World’s First Parasitoid Wasp with the Ability to Felt Discovered in Finland

This remarkable discovery was published this week in the esteemed Biology Letters journal of the Royal Society. This new study diversifies our understanding of the functions and evolution of the wasps' ovipositor or venom stinger.

The insect order for wasps is one of the world's most species-rich and includes e.g. wasps, bees, ants and parasitoid wasps. Even in Finland, there are over 6000 wasp species. Most of the wasps are parasitoids or insect parasites. They lay their eggs on or inside other insects and spiders. The hatching wasp larvae eat the host until they pupate. All female parasitoid wasps have a sharp ovipositor which is used for the laying of eggs and as a piercing organ for injecting venom.

Fritzén and Sääksjärvi have been studying the diversity of parasitoid wasps in different parts of the world for years. They conducted one of their most interesting wasp study in Finland.

– The discovered parasitoid wasp species, which is possibly unknown to science, belongs to the genus Clistopyga whose biology has been quite unknown. We were able to observe and document the behaviour of the wasp with the help of an HD video shot through a microscope. First, the female wasp paralysed the spider hiding inside the silken nest with venom injection and laid its eggs on it. Then, the parasitoid wasp closed the spider's silk nest by felting the silk carefully with its ovipositor, describes Fritzén.

This new discovery from the west coast diversifies our understanding of the functions of the ovipositor of wasps. The now discovered way of using the ovipositor has not been previously observed on any other insect.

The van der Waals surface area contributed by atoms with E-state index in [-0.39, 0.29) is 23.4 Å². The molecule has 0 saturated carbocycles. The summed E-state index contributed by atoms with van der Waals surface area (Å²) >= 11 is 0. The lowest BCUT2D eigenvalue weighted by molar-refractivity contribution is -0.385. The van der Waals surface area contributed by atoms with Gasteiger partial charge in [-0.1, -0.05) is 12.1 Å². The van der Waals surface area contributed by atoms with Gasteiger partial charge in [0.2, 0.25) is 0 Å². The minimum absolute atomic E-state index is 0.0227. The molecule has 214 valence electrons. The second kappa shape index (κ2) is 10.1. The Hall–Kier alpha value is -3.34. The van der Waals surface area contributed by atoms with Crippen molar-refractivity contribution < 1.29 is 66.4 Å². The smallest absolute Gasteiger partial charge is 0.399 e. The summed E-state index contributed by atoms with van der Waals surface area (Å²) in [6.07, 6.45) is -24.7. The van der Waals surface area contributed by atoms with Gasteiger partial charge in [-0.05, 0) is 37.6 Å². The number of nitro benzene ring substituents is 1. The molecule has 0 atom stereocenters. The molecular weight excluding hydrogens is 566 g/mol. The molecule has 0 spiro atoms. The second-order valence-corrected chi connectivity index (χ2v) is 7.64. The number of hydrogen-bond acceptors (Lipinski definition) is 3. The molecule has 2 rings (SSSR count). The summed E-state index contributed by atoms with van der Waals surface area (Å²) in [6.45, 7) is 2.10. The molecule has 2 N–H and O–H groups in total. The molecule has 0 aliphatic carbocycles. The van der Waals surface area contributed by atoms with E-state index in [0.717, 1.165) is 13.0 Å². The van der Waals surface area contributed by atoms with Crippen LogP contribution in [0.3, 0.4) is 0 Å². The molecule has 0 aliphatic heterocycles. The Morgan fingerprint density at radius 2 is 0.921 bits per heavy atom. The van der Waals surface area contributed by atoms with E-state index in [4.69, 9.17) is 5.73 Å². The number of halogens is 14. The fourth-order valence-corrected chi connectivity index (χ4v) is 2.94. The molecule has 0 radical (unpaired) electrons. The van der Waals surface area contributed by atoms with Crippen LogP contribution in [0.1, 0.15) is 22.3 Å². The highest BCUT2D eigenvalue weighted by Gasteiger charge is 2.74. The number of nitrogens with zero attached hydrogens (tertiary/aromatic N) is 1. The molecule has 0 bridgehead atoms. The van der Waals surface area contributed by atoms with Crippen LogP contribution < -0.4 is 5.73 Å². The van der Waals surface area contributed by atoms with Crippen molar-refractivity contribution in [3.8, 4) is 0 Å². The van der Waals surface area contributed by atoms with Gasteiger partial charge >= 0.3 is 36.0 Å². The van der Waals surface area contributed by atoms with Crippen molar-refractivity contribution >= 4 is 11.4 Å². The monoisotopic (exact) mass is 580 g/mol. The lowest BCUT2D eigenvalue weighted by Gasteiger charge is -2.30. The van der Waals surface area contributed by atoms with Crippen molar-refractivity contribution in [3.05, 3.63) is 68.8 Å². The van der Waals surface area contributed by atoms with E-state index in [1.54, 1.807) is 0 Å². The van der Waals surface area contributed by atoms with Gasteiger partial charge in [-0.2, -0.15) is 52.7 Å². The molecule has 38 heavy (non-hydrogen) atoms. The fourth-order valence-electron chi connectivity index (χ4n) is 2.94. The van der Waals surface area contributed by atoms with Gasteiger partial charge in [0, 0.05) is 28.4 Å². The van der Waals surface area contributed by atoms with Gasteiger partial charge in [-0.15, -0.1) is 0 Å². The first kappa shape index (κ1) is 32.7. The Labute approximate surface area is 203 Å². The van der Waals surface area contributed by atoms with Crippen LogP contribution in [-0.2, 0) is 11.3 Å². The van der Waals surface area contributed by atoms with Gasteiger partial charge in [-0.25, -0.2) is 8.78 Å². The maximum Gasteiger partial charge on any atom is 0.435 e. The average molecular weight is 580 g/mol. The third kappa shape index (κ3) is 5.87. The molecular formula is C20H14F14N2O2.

– In addition to the behaviour study, we examined the fine mechanisms of the ovipositor with a scanning electron microscope. In the end, we compared the ovipositor with the felting needle used by humans. The similarities were astonishing!  One might even say that humans did not invent the felting needle. Wasps might have developed it already millions of years earlier, note Fritzén and Sääksjärvi. 

According to the new study, Clistopyga wasps are parasites to at least jumping spiders. Unlike many other spiders, spiders of the Salticide spider family do not usually weave a web to catch prey. Instead, they weave a silk nest to protect their eggs and they stay in the nest on guard. A similar silk nest also works as a hiding and hibernation place for jumping spiders.

Clistopyga parasitoid wasp stings the spider cleverly through its silk nest or by reversing into the nest through its entrance hole. When closing the nest by felting, the wasp ensures that other predators and parasites cannot reach the larva or its nutrition, considers Fritzén.

 The species on earth are still poorly known. The researchers from the Zoological Museum of the University of Turku have already discovered hundreds of parasitoid wasp species unknown to science from different parts of the globe during the last two decades.

– In addition to Finland, our research team is conducting field work in the Amazon and tropical Andes where a great deal of unknown species are still found. This new discovery proves that incredible species still live even in Finland and nothing is known of their biology yet. Parasitoid insects keep on astonishing people with their diversity and unusual behaviour, says Sääksjärvi.

>>Read the article published in the Biology Letters of the Royal Society



Text: Ilari Sääksjärvi, Erja Hyytiäinen
Translation: Saara Yli-Kauhaluoma
Photos: Ilari Sääksjärvi, Niclas Fritzén

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Published date 8/11/2016 9:30 AM ,  Modified date 9/2/2016 1:00 PM

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